China Launches 11 Ballistic Missiles Into Waters Around Taiwan
On Thursday, China's People's Liberation Army Rocket Force launched 11 ballistic missiles into the waters around Taiwan, according to U.S. officials. No damage has been reported.
Taiwan's ministry of defense said in a statement that the missiles landed to the northeast and southwest of the island, consistent with previously-designated exclusion zones, and posed no threat to the public. The ministry released a photo of a Patriot anti-ballistic missile battery and said that its "defense systems have been activated," but it gave no indication that it had fired any interceptor missiles.
According to Japan's defense ministry, five missiles landed inside the Japanese EEZ, including one that passed over the northern tip of Taiwan during its flight. Japan controls several islands just east and north of Taiwan, and its EEZ abuts the Taiwanese exclusive economic zone.
The exercises could have an impact on marine operations. The southwestern drill area is located just 15 nm from the port of Kaohsiung, Taiwan's biggest and busiest seaport. Taiwan's Maritime and Port Bureau has promoted the use of alternate routes in and out of Kaohsiung, Taipei and Keelung to account for the exclusion zones.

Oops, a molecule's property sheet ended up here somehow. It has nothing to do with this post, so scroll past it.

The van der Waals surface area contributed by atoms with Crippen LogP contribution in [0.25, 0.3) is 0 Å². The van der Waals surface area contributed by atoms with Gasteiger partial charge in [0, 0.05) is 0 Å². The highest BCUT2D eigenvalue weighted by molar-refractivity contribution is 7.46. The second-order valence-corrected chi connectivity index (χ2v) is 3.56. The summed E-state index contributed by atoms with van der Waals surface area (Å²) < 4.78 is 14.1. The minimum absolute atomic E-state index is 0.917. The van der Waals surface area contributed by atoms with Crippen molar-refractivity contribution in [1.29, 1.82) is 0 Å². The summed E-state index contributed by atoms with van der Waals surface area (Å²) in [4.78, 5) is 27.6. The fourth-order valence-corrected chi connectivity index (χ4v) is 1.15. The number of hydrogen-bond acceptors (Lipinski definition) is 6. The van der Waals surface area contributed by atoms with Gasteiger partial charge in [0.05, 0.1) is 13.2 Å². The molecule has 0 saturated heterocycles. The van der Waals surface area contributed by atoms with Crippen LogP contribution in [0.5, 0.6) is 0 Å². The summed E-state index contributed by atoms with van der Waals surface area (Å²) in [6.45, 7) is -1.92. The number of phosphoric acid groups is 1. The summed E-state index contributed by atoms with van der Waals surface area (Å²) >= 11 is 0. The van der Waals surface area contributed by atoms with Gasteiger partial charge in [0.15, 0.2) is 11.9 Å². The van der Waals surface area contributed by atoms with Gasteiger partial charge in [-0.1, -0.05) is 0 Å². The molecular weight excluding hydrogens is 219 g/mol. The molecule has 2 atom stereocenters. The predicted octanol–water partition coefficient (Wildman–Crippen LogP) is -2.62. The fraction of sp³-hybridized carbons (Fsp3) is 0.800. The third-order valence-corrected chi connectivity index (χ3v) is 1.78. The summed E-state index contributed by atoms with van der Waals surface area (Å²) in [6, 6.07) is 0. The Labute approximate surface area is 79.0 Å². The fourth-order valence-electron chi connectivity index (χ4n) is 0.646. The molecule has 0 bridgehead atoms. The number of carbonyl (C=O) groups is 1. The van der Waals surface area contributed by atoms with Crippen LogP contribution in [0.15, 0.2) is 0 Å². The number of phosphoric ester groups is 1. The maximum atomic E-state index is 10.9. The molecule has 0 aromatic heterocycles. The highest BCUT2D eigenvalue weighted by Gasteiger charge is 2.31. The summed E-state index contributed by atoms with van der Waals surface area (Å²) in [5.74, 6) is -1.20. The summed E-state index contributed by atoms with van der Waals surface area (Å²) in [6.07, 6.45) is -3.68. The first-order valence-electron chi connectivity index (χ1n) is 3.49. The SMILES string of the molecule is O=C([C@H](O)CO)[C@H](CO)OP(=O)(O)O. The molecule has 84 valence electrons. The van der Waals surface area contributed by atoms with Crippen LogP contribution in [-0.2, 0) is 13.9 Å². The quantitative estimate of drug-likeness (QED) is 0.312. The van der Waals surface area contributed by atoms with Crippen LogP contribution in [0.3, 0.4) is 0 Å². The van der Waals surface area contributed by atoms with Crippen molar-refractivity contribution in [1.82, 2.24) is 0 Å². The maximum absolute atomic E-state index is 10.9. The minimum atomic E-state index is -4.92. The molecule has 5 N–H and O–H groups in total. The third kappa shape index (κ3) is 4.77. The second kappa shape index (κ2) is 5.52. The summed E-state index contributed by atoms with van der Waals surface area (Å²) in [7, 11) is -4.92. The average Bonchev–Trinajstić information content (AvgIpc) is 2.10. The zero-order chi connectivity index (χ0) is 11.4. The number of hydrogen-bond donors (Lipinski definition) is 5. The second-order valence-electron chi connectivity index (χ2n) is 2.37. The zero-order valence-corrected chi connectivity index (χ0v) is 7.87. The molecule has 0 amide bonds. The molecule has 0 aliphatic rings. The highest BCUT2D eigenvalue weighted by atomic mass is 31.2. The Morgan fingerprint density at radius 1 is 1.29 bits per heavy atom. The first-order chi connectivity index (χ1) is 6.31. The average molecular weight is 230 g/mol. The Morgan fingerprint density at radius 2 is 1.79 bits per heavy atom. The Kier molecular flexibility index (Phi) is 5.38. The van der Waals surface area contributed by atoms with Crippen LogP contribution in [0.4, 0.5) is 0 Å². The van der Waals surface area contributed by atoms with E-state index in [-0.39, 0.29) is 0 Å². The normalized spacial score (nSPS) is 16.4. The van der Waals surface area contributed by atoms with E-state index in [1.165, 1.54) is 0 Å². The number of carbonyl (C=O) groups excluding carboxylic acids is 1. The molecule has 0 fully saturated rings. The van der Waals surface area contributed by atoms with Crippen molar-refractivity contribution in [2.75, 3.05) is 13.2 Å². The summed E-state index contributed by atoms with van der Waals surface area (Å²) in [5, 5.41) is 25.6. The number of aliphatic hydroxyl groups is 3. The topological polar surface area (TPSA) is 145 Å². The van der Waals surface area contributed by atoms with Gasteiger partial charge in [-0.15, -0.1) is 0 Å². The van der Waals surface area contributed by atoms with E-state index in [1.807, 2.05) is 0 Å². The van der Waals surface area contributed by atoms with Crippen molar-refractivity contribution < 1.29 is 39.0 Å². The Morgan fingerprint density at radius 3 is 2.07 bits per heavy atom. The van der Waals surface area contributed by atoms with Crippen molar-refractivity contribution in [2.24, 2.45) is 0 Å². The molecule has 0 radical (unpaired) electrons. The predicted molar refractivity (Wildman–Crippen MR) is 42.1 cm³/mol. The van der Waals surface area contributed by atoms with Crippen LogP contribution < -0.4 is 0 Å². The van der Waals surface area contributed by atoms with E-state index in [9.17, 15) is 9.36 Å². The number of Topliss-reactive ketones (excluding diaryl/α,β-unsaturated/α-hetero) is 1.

Fishermen in some affected areas have decided to stay in port to avoid the risk of an accident, according to Taiwan's CNA news agency, and are taking an economic loss for the time spent in port. Otherwise, "all ports in Taiwan are functioning as normal and the traffic movement in and out of ports is not disrupted," reports marine insurer Gard. Substantial vessel traffic levels were visible near major ports Thursday, based on AIS tracking provided by Pole Star, though primarily made up of smaller local vessels. Anecdotal reports suggest that some shipowners are delaying schedules or rerouting vessels around Taiwan to the east, avoiding the Taiwan Strait until after the drills are over.
Taiwanese President Tsai Ing-Wen called the missile tests an "irresponsible act" and called for deescalation.
"We call on Beijing to act with reason and exercise restraint. Taiwan will not escalate conflict, but we will resolutely defend our sovereignty, our security and our democracy," she said in a statement.
Speaking to MSNBC on Thursday, U.S. National Security Council spokesman John Kirby said that the launches were "concerning."
“One of the things that’s troublesome about exercises like this or missile launches like this is the risk of [mis]calculation, the risk of a mistake that could actually lead to some sort of conflict," he cautioned.
The disruption may not be over yet, as China's military drill warning extends through Sunday.